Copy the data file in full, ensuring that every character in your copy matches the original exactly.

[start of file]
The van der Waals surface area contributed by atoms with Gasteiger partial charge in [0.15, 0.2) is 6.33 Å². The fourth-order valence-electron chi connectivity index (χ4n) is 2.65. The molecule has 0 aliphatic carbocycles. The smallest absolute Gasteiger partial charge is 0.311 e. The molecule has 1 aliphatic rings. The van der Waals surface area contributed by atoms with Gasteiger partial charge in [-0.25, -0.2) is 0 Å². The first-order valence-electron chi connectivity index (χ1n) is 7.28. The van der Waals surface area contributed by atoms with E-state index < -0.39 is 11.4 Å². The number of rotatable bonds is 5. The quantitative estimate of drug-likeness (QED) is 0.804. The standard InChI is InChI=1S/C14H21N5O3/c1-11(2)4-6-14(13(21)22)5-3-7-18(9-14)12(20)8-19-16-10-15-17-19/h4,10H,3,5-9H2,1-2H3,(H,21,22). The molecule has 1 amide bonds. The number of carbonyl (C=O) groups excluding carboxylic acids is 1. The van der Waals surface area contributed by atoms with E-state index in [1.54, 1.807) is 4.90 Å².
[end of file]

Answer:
The van der Waals surface area contributed by atoms with Gasteiger partial charge in [0.15, 0.2) is 6.33 Å². The fourth-order valence-electron chi connectivity index (χ4n) is 2.65. The molecule has 0 aliphatic carbocycles. The smallest absolute Gasteiger partial charge is 0.311 e. The molecule has 1 aliphatic rings. The van der Waals surface area contributed by atoms with Gasteiger partial charge in [-0.25, -0.2) is 0 Å². The first-order valence-electron chi connectivity index (χ1n) is 7.28. The van der Waals surface area contributed by atoms with E-state index < -0.39 is 11.4 Å². The number of rotatable bonds is 5. The quantitative estimate of drug-likeness (QED) is 0.804. The standard InChI is InChI=1S/C14H21N5O3/c1-11(2)4-6-14(13(21)22)5-3-7-18(9-14)12(20)8-19-16-10-15-17-19/h4,10H,3,5-9H2,1-2H3,(H,21,22). The molecule has 1 amide bonds. The number of carbonyl (C=O) groups excluding carboxylic acids is 1. The van der Waals surface area contributed by atoms with E-state index in [1.54, 1.807) is 4.90 Å².